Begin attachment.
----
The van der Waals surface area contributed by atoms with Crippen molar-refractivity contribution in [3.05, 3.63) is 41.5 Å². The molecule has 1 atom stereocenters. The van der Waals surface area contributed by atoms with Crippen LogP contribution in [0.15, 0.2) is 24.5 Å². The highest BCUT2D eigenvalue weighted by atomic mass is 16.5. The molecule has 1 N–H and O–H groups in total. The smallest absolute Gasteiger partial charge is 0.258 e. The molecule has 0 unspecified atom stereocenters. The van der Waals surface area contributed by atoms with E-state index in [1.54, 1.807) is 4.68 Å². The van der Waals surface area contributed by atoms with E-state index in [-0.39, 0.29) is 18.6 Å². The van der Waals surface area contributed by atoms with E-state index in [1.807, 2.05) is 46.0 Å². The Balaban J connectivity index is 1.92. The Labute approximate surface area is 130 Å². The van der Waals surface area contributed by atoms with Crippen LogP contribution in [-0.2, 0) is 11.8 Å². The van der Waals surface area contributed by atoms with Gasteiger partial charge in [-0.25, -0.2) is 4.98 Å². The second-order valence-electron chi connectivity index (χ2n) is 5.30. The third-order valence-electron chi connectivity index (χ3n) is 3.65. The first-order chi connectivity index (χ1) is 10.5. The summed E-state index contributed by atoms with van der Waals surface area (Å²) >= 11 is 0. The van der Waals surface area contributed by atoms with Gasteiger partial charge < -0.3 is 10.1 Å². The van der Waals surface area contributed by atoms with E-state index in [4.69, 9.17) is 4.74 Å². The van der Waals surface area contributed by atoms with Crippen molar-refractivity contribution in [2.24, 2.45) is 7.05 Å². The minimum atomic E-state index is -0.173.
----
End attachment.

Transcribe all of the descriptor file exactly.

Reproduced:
The van der Waals surface area contributed by atoms with Crippen molar-refractivity contribution in [3.05, 3.63) is 41.5 Å². The molecule has 1 atom stereocenters. The van der Waals surface area contributed by atoms with Crippen LogP contribution in [0.15, 0.2) is 24.5 Å². The highest BCUT2D eigenvalue weighted by atomic mass is 16.5. The molecule has 1 N–H and O–H groups in total. The smallest absolute Gasteiger partial charge is 0.258 e. The molecule has 0 unspecified atom stereocenters. The van der Waals surface area contributed by atoms with E-state index in [1.54, 1.807) is 4.68 Å². The van der Waals surface area contributed by atoms with E-state index in [-0.39, 0.29) is 18.6 Å². The van der Waals surface area contributed by atoms with E-state index in [1.807, 2.05) is 46.0 Å². The Balaban J connectivity index is 1.92. The Labute approximate surface area is 130 Å². The van der Waals surface area contributed by atoms with Crippen LogP contribution in [-0.2, 0) is 11.8 Å². The van der Waals surface area contributed by atoms with Gasteiger partial charge in [-0.25, -0.2) is 4.98 Å². The second-order valence-electron chi connectivity index (χ2n) is 5.30. The third-order valence-electron chi connectivity index (χ3n) is 3.65. The first-order chi connectivity index (χ1) is 10.5. The summed E-state index contributed by atoms with van der Waals surface area (Å²) >= 11 is 0. The van der Waals surface area contributed by atoms with Gasteiger partial charge < -0.3 is 10.1 Å². The van der Waals surface area contributed by atoms with E-state index in [4.69, 9.17) is 4.74 Å². The van der Waals surface area contributed by atoms with Crippen molar-refractivity contribution in [2.24, 2.45) is 7.05 Å². The minimum atomic E-state index is -0.173.